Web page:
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WWE Royal Rumble 2009 (January 25, 2009)


Of the “Big Four” WWE PPVs my favorite has always been the Royal Rumble. Sure WrestleMania has bigger marquee matches but there’s something awesome about seeing a bunch of dudes clubbering one another and tossing each other out of the ring and seeing what random legend they bring back in to throw a couple dudes out of the ring before ultimately getting eliminated.

Today we’re going to take a look at the 2009 edition of the Royal Rumble coming to us from the Joe Louis Arena in Detroit.

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Eddie Guerrero vs. Chris Jericho (WCW Monday Nitro August 11, 1997)

This right here? This is what made WCW in the mid-90s so much fun to watch. Sure there was the entire nWo thing going on at the top, but on the undercard we were getting matches like this. The same could not be said of the WWE at the time, though while WCW saw these two men as perpetual undercard dudes, the WWE would turn them into World Champions.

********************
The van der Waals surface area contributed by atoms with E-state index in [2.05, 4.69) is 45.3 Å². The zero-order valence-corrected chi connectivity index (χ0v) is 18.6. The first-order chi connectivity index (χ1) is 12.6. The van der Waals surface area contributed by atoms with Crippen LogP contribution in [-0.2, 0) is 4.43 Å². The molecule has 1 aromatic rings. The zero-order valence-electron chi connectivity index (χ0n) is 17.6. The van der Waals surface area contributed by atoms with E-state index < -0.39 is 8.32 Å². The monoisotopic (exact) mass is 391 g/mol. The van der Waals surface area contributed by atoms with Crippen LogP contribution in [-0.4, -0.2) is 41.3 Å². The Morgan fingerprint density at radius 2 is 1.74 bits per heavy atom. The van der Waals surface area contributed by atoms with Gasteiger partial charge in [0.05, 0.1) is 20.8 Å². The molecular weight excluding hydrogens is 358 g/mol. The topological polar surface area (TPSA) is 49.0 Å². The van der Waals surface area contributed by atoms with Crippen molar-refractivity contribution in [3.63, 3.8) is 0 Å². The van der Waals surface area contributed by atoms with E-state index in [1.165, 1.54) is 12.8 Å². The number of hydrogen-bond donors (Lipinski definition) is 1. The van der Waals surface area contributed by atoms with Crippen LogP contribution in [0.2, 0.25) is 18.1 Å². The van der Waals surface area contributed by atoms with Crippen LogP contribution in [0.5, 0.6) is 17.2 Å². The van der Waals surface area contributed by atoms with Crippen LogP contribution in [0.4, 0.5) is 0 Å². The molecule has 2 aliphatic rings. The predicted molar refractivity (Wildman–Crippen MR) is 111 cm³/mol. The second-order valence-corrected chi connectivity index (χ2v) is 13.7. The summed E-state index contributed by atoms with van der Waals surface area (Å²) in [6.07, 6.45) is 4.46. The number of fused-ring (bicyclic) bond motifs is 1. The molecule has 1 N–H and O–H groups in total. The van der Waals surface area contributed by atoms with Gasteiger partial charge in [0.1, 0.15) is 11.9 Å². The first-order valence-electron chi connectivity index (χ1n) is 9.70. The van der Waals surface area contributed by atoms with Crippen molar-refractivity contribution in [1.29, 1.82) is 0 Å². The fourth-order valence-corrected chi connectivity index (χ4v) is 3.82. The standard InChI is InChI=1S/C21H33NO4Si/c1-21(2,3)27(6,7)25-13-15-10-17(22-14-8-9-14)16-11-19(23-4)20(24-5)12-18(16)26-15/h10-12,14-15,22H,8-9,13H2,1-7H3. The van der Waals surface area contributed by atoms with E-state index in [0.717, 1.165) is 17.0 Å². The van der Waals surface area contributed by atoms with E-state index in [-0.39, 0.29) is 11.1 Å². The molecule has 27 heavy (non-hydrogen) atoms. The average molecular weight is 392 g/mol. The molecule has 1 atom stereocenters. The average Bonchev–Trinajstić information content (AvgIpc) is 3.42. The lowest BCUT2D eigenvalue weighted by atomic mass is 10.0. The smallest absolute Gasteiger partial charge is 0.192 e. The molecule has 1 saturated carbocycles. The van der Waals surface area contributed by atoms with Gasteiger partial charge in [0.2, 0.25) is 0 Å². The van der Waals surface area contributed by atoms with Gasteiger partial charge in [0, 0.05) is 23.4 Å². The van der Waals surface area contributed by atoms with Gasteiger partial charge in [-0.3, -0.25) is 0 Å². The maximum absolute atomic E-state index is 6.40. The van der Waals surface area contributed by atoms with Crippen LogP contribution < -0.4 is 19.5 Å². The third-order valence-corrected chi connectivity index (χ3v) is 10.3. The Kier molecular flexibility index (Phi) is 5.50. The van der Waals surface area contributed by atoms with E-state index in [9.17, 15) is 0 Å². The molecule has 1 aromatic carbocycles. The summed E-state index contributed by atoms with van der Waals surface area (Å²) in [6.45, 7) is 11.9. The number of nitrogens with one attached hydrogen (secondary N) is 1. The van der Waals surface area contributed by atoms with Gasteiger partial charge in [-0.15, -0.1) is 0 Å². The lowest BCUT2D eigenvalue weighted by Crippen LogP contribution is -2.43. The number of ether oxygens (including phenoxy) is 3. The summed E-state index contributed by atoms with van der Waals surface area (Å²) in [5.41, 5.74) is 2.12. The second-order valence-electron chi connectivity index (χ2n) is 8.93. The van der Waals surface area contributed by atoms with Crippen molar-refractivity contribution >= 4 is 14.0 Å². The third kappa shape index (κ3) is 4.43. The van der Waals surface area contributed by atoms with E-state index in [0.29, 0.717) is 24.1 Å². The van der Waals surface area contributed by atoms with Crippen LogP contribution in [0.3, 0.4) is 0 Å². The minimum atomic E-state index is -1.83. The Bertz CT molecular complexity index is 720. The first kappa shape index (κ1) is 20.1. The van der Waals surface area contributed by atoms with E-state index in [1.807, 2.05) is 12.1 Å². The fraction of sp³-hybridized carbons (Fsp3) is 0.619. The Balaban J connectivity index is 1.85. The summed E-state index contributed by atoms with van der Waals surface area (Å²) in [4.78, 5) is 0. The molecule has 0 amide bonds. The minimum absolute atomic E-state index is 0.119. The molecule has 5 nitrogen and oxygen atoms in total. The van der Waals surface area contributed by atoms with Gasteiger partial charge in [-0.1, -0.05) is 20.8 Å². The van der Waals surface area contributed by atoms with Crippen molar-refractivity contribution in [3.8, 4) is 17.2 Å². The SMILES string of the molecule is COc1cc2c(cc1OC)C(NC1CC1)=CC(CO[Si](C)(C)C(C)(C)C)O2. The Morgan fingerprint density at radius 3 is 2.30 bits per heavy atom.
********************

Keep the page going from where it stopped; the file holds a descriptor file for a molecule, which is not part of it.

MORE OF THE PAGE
WCW Thunder (January 8, 1998)


In 1997 the WCW had done gangbusters. Nitro was one of the highest rated shows on TV or maybe just on cable. They were so successful and making so much money that they decided to add a another show to their TV schedule in addition to Nitro and Saturday Night and Worldwide and Main Event and whatever else they already had. That show would air on Thursday nights and be known as Thunder. This is that show.

This is the premiere episode so we get a pretty stacked card with something like three different title matches signed plus the Larry Zbyszko vs. Eric Bischoff match from Starrcade ’97 in its entirety, which I sure the fans in the arena are going to love. So let’s take it away!

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WWF Invasion (July 22, 2001)


It’s time for the Invasion. I somehow missed out on this when it happened and haven’t seen it since, but I know its reputation. Everyone does. Does the Invasion deserve the amount of shit that’s been heaped upon it? Let’s find out!

Franklin Delano Roosevelt kicks things off for us, talking about war as clips of WCW and ECW dudes invading WWF are shown. This is really a weird way to kick off a PPV. Fireworks happen. JR welcomes to the Gund Arena as we get down to the ring for action.

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Big Bartholomew (Southpaw Regional Wrestling February 1987)



WWE Royal Rumble 2017 (January 29, 2017)


I love gimmick matches and in my rather humble opinion there is no finer gimmick than the Royal Rumble. Thirty men enter. One man walks out with a shot a championship gold. There are usually some comedic spots, some decent in-ring action, and a surprise entrant or two that make it a must watch PPV, more so even than the Granddaddy of them all, WrestleMania. So how was the 2017 Rumble? Let’s find out.